That is generally understood to mean that all we do, say, and think should be governed by God. We are supposed to live to glorify God and show His presence in our lives by how we conduct ourselves in the world.
More later, but here are some Scriptures I'm thinking about in relation to God's abiding presence.
The Birth of Jesus Christ
18 Now the birth of Jesus Christ[e] took place in this way. When his mother Mary had been betrothed[f] to Joseph, before they came together she was found to be with child from the Holy Spirit.19 And her husband Joseph, being a just man and unwillingto put her to shame, resolved to divorce her quietly.20 But as he considered these things, behold, an angel of the Lord appeared to him in a dream, saying, “Joseph, son of David, do not fear to take Mary as your wife, for that which is conceived in her is from the Holy Spirit.21 She will bear a son, and you shall call his name Jesus, for he will save his people from their sins.”22 All this took place to fulfill what the Lord had spoken by the prophet:
23 “Behold, the virgin shall conceive and bear a son, and they shall call his name Immanuel”
(which means, God with us).24 When Joseph woke from sleep, he did as the angel of the Lord commanded him: he took his wife,25 but knew her not until she had given birth to a son. And he called his name Jesus.
cf. Isaiah 7:14
I Corinthians 3:16-17
16 Do you not know that you[a] are God's temple and that God's Spirit dwells in you?17 If anyone destroys God's temple, God will destroy him. For God's temple is holy, and you are that temple.
1 Corinthians 6:18-20
English Standard Version (ESV)
18 Flee from sexual immorality. Every other sin[a] a person commits is outside the body, but the sexually immoral person sins against his own body.19 Or do you not know that your body is a temple of the Holy Spirit within you, whom you have from God? You are not your own,20 for you were bought with a price. So glorify God in your body.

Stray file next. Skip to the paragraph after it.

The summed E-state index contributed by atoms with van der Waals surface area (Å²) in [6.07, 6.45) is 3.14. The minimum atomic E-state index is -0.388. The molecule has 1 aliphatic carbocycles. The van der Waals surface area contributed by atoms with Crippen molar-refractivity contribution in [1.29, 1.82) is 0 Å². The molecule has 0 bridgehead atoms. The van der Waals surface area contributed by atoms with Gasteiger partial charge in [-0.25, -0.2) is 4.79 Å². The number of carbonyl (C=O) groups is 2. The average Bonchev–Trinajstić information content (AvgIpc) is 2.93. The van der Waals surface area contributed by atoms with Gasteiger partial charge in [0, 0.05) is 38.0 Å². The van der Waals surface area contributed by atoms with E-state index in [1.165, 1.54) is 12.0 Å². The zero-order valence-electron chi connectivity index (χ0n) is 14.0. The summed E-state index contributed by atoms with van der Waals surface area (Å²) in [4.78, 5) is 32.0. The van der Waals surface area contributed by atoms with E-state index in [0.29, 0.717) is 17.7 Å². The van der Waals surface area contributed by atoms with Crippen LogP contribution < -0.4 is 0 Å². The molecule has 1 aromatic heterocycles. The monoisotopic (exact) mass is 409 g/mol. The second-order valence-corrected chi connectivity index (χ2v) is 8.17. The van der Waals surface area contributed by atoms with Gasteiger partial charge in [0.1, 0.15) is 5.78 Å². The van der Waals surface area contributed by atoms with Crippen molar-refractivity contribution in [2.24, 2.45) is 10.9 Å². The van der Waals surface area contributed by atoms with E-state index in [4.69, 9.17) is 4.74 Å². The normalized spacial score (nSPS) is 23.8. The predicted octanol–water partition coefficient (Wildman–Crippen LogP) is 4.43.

A couple of months ago I went to Bible Gateway to search for passages with the word "glory" in them. I was preparing some power points for a conference I was participating in. It was pretty amazing, since there are hundreds of verses containing that word.
I am no scholar, of course, so it will be clear that I am not trying to write a treatise on the subject of "glory" in the Bible. This is for devotional purposes, please understand. I try to stay within orthodox Evangelicalism in what I say, but please forgive any mistakes of grammar, interpretation, or anything else that might be not quite right.
So, I looked at different passages to get a feel for how the word "glory" was being used. Then I looked at a couple of dictionaries in Hebrew and in Greek. I have never studied Hebrew. Greek is somewhat more familiar to me.
I found that the Hebrew word is transliterated into English as kabod or kavod. That's pretty simple. So far, so good. Here is some of what I found out about the usage of that word in the Old Testament.
It was used for shiny things.
It was used for weighty things. Then, figuratively as people who were weighty in their importance - either an individual or a nation that deserved honor. "Heavy" or "weighty" is evidently the most basic meaning of the word. I am not sure of the etymology of the word "kabod", but I read something - that I can't find now - that gave me the impression that the first part of the word was an actual measure of the weight of something.
It was used for glory in battle.
So, I like this photo of some ancient Canaanite swords. If I understand the usage correctly, these things had kabod!
It was used for the glory of God, especially at specific times in Israel's history when God manifested His presence in a cloud of glory. This was especially meaningful to the children of Israel after they escaped from Egypt and God used the glory cloud to guide them. Thus, God's glory is associated with His abiding presence.
God's glory was manifested, too, as judgment against sin, as well as salvation.
"Kabod" was used in reference to human beings who were famous and important.
"Kabod" was used in reference to famous or important nations as well.
So, honor and fame are also meanings of the word, depending on the context of the passage.
Below you will find links to some reference material in case anyone would like to research the meaning of the word "kabod."